A U.S. Navy P-8A Poseidon aircraft assigned to Patrol Squadron 30 flies above the aircraft carrier USS Harry S. Truman (CVN 75), not pictured, in the Atlantic Ocean, Oct. 16, 2012. The P-8A replaced the P-3C Orion aircraft as the Navy’s standard maritime patrol aircraft. (U.S. photo by Mass Communication Specialist 2nd Class Mike DiMestico)

WASHINGTON — The US Navy on Thursday awarded Boeing a contract worth up to $3.4 billion for the procurement of 17 P-8A Poseidon maritime surveillance aircraft, according to the Pentagon’s daily contract announcements.

The majority of those planes, 14, will go to the Royal Canadian Air Force and the three remaining P-8s will join the German navy’s fleet. The P-8 is derived from Boeing’s commercial 737 and was originally developed for the US Navy, which uses it for anti-submarine warfare, anti-surface warfare and intelligence, surveillance and reconnaissance.

Canada first selected the P-8 in November 2023 and has stated it expects the aircraft to be fully operational in its fleet by 2033. The P-8s replace Canada’s current fleet of CP-140 Auroras, and the first plane is on track to deliver in 2026, according to a Boeing statement released hours after the Pentagon announced the deal.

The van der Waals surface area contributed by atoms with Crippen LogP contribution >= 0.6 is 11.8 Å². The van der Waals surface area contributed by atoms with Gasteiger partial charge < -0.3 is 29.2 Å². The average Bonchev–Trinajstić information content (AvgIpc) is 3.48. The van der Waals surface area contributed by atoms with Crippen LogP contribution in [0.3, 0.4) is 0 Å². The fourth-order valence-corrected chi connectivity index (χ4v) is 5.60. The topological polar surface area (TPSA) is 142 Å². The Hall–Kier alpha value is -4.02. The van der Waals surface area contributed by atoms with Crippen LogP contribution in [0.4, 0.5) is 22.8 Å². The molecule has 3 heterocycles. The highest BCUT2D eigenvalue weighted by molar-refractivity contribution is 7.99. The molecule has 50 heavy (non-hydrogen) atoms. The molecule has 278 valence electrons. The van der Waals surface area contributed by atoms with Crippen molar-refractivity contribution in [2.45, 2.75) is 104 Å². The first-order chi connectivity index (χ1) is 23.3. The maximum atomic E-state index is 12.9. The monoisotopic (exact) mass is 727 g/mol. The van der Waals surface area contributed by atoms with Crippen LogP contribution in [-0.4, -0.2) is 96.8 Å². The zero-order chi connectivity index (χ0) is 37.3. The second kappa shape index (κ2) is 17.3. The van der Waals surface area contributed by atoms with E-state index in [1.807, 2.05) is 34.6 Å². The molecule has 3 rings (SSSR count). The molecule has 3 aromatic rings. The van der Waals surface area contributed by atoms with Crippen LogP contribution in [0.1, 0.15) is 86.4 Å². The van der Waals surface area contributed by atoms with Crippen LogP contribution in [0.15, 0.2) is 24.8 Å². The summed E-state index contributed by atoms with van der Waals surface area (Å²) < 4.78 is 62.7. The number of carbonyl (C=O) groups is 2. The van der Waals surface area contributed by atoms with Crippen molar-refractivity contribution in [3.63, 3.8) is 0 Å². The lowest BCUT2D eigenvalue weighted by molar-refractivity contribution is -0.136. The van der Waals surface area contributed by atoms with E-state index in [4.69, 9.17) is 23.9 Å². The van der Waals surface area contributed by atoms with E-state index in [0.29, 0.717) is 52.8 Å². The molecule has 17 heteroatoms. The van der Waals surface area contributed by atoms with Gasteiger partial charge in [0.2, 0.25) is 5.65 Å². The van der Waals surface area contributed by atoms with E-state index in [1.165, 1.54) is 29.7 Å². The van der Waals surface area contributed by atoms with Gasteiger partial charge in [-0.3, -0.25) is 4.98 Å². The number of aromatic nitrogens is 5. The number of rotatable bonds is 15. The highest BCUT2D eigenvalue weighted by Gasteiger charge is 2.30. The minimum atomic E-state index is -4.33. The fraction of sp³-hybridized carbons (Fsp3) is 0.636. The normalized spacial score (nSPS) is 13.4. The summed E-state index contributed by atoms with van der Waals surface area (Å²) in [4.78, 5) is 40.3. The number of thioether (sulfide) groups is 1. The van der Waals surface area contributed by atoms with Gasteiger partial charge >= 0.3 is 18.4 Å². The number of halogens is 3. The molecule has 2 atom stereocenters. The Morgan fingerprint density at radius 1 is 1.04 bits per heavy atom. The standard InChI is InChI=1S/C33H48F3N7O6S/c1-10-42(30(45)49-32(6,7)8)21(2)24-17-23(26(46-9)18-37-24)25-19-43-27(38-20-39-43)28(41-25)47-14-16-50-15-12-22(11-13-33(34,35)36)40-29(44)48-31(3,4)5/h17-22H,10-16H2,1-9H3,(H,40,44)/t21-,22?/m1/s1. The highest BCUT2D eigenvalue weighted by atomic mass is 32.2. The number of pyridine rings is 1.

“We are proud to add Canada to the list of international P-8 partners as well as to Germany’s fleet of maritime patrol aircraft,” said Philip June, vice president and program manager of the P-8A program at Boeing. “The Poseidon is a proven aircraft, with more than 600,000 flight hours, that will serve Canada and Germany well in today’s challenging security environment and for decades to come.”

Germany started buying the P-8 in June 2021, inking a deal for five aircraft at the time, and the new deal will bring its fleet up to eight aircraft, according to Boeing. The first aircraft is scheduled for delivery in 2025 and will replace the country’s P-3 Orions, Boeing said.

In addition to the United States, Canada and Germany, the P-8 is also flown by Australia, India, the United Kingdom, Norway, New Zealand and the Republic of Korea, with all nine countries flying a global fleet of roughly 200 planes.